29 March 1947 Blackpool 3 Leeds United 0


Leeds had courage, no punch


Blackpool 3, Leeds United 0

By “Spectator”

THE only queues at Blackpool this afternoon were at the kiosks outside the ground, where tickets were on sale for the Everton and Stoke City matches during the Easter holiday week.

The Grand National and the Cup semi-final at Blackburn played havoc with the match.

Half an hour before the kickoff there was a Central League attendance, with a thin scattering of people on Spion Kop and rows of empty seats in the stand.

For Blackpool it was just another fixture. For Leeds United who have been in special training for three weeks at Cleveleys, it was a match which might decide the future of the Yorkshire club for years.

The United reached the ground with a report that Ken Willingham. the new half-back from Sunderland and an England player in his time, had broken a bone in his right hand.

Henry was transferred from the forward line to deputise for him, and Hindle introduced at inside-left.


It was the first mild day for First Division football there has been at Blackpool for months.

The ground had been rolled, but had been made almost as soft as a sponge by the rains.

I hear that manager Joe Smith is out of town again today. This time his destination was reported to be Yorkshire. It is, I suppose, a wing-forward he is after.


BLACKPOOL: Wallace, Shimwell, Sibley, Farrow, Hayward, Johnston, Munro, McKnight, Mortensen, Buchan (W), and Dick.

LEEDS UNITED; Hodgson, Milburn, Bannister, Henry, Holley, Martin, Cochrane, Ainsley, Clarke, Hindle, and Grainger.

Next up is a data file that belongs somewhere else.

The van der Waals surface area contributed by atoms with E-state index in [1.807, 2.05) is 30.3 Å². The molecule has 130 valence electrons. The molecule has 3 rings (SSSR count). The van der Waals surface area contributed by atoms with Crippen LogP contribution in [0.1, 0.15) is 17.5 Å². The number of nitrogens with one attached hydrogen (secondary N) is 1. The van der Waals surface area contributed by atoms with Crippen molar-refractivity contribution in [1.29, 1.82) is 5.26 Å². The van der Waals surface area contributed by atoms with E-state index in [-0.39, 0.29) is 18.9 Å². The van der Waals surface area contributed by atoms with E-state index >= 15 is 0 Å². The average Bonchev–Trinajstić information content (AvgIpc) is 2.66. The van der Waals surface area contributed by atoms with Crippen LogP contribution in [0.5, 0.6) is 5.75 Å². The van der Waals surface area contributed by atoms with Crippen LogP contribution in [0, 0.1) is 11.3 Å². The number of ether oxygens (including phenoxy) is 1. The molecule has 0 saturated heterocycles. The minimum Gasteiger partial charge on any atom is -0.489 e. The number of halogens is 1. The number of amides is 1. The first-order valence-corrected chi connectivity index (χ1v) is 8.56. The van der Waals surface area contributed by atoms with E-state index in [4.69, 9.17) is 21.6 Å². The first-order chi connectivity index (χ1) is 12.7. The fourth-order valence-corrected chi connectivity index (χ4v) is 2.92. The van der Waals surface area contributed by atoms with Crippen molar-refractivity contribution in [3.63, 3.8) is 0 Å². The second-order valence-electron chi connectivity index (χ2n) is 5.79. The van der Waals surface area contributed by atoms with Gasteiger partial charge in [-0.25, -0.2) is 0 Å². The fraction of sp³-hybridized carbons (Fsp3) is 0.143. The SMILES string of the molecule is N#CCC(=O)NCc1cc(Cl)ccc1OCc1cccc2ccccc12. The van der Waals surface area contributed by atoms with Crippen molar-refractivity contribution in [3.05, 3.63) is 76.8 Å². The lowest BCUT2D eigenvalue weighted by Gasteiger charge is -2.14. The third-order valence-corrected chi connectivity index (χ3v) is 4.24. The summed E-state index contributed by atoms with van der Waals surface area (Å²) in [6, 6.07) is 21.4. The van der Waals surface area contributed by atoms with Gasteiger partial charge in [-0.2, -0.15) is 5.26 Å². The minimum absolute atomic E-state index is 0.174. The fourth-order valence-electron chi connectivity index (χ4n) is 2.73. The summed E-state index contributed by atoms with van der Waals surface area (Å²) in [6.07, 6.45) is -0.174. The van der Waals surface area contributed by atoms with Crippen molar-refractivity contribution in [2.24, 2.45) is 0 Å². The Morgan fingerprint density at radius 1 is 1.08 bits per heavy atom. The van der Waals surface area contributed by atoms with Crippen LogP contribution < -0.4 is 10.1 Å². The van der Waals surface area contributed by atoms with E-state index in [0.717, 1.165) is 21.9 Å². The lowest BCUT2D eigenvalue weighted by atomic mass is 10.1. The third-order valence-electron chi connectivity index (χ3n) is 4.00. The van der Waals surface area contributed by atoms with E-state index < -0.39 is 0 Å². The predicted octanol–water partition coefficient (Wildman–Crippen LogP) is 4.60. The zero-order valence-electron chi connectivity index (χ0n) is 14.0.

Referee: Mr. D. Schofield (Oldham) 


Harry Johnston won the toss. Blackpool defended the south goal.

It was a goal on which the Leeds forwards raced non-stop for a couple of minutes without reaching scoring distance until Johnston crossed Hindle’s path and dispossessed him, with the inside-left tearing in fast to shoot. These forwards were neat and crisp to watch in those early minutes.

Yet the first time the Blackpool front line went into action Dick shot low into Hodgson’s arms from McKnight’s pass.

There were ominous gaps in the Leeds defence early in the game. Twice within a couple of minutes the alert Mortensen raced into them to win a comer each time.

A third time the big Tom Holley hooked the ball desperately away from the Blackpool leader.


Blackpool s pressure continued. Dick headed into Hodgson’s arms direct from one of Farrow’s long lobbed passes.

All the time, after an opening full of promise, the Yorkshire team were in retreat.

‘‘Have a go George!” the Spion Kop shouted when Holley, a centre-half who stands on no ceremony, was penalised for his treatment of Mortensen as the centre-forward went after a long forward pass.

George Farrow, the shooting half-back, had a go, but shot yards wide from a couple of yards outside the penalty area.